employment record that he keeps wanting does not exist. There
was not any employment [sic] I did not employ any of them at
any time.” [#31 at 2]. Defendants also asserted that
they did not have employees, and had not had any employees
since approximately 2012. [Id. at 3]. On August 19,
2015, Plaintiffs filed their first Motion to Compel
Discovery. [#32]. The court extended the deadline for
Defendants to respond to no later than September 14, 2015,
and reminded Defendants that they were required to follow the
same rules of procedure that bind represented parties.
See [#39]. On September 11, 2015, Defendants filed a
document entitled, “Discovery, ” which appeared
to be additional responses to some or all of Plaintiffs'
Requests for Production. Compare [#32-2]
with [#50]. At a hearing held October 1, 2017, this
court granted the first Motion to Compel Discovery and
ordered Defendants to respond to Plaintiffs'
Interrogatories and Requests for Production no later than
October 22, 2015. See [#52]. Defendants did not file
an objection to this Order to the presiding judge, the
Honorable Philip A. Brimmer.
November 30, 2015, this court held a telephonic discovery
conference to discuss the status of discovery responses.
See [#59]. The court again advised Defendants of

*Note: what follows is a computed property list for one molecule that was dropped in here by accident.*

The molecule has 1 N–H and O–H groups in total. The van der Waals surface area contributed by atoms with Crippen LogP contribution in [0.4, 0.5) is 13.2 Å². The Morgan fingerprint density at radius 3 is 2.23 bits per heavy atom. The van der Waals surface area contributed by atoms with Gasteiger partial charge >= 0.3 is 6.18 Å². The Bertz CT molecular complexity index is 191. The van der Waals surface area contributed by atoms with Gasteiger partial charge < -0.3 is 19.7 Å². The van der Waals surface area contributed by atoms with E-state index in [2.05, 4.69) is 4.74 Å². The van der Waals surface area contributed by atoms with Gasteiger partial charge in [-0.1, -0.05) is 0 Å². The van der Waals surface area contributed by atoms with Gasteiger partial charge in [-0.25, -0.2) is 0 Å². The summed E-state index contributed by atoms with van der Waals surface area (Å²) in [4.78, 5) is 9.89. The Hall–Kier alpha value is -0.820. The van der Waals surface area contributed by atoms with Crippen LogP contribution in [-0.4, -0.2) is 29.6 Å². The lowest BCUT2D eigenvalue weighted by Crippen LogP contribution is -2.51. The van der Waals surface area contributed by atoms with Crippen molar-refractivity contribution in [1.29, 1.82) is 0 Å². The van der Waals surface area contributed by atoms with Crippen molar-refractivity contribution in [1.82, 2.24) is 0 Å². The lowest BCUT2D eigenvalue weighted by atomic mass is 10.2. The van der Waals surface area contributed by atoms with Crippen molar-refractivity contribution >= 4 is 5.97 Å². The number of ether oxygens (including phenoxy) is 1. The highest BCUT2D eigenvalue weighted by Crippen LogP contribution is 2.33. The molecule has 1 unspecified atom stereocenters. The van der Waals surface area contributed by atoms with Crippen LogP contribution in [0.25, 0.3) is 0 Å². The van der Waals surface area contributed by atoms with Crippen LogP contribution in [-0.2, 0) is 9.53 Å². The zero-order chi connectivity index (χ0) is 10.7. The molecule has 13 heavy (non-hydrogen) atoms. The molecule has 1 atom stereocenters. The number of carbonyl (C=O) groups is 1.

their duties to follow applicable rules regarding discovery,
and that failure to do so could result in sanctions,
including but not limited to default judgment. See
[id.]. On December 4, 2015, Plaintiffs filed a
second Motion to Compel Discovery, [#60], to which Defendants
filed no response. By Order dated January 27, 2016, this
court granted the second Motion to Compel Discovery in part,
ordering Plaintiffs to respond to Interrogatory Nos. 1 (as
limited) - 5, 7-16 and Requests for Production No. 2-4, 6, 8,
10, and 11, no later than February 9, 2016. See
[#62]. Counsel for Plaintiffs took the depositions of Mr.
Sackett and Mrs. Sackett while the Second Motion to Compel
Discovery was pending. See [#104-21, #104-22].
then filed a third Motion to Compel and for Sanctions on
February 23, 2016. [#64]. On March 7, 2016, Defendants filed
a response, docketed as a letter. See [#68]. On May
2, 2016, this court compelled Defendants to respond to the
outstanding Interrogatories in narrative form. See
[#73 at 7]. This court also granted sanctions in the amount
of 50 percent of the reasonable expenses associated with the
third Motion to Compel, which resulted in an Order awarding
$1, 552.50. [Id.; #90].
Parties' difficulties with respect to discovery
culminated with Plaintiffs' fourth Motion to Compel
Discovery, filed July 19, 2016, which sought a variety of